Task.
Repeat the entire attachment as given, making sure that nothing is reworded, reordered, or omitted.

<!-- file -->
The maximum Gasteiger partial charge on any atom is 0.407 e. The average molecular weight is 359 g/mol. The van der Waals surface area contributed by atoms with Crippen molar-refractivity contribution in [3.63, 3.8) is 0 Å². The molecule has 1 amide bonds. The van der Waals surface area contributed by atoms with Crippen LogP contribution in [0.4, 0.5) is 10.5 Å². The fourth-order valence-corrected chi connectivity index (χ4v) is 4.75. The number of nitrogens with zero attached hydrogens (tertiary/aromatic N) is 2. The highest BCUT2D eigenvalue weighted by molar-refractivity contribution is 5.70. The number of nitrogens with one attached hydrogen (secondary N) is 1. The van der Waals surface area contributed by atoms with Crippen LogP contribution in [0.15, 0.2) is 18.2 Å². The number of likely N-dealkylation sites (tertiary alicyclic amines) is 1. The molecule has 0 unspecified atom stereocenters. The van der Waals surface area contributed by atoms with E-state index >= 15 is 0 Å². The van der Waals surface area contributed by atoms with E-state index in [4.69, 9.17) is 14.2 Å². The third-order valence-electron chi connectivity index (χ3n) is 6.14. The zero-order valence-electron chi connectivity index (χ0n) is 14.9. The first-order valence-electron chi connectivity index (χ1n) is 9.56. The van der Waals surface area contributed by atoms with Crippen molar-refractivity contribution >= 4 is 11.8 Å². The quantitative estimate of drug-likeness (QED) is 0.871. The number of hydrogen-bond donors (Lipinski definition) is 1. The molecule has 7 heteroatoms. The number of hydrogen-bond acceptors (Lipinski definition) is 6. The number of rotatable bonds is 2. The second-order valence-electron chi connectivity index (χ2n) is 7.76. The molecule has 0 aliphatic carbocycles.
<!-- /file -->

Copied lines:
The maximum Gasteiger partial charge on any atom is 0.407 e. The average molecular weight is 359 g/mol. The van der Waals surface area contributed by atoms with Crippen molar-refractivity contribution in [3.63, 3.8) is 0 Å². The molecule has 1 amide bonds. The van der Waals surface area contributed by atoms with Crippen LogP contribution in [0.4, 0.5) is 10.5 Å². The fourth-order valence-corrected chi connectivity index (χ4v) is 4.75. The number of nitrogens with zero attached hydrogens (tertiary/aromatic N) is 2. The highest BCUT2D eigenvalue weighted by molar-refractivity contribution is 5.70. The number of nitrogens with one attached hydrogen (secondary N) is 1. The van der Waals surface area contributed by atoms with Crippen LogP contribution in [0.15, 0.2) is 18.2 Å². The number of likely N-dealkylation sites (tertiary alicyclic amines) is 1. The molecule has 0 unspecified atom stereocenters. The van der Waals surface area contributed by atoms with E-state index >= 15 is 0 Å². The van der Waals surface area contributed by atoms with E-state index in [4.69, 9.17) is 14.2 Å². The third-order valence-electron chi connectivity index (χ3n) is 6.14. The zero-order valence-electron chi connectivity index (χ0n) is 14.9. The first-order valence-electron chi connectivity index (χ1n) is 9.56. The van der Waals surface area contributed by atoms with Crippen molar-refractivity contribution >= 4 is 11.8 Å². The quantitative estimate of drug-likeness (QED) is 0.871. The number of hydrogen-bond donors (Lipinski definition) is 1. The molecule has 7 heteroatoms. The number of hydrogen-bond acceptors (Lipinski definition) is 6. The number of rotatable bonds is 2. The second-order valence-electron chi connectivity index (χ2n) is 7.76. The molecule has 0 aliphatic carbocycles.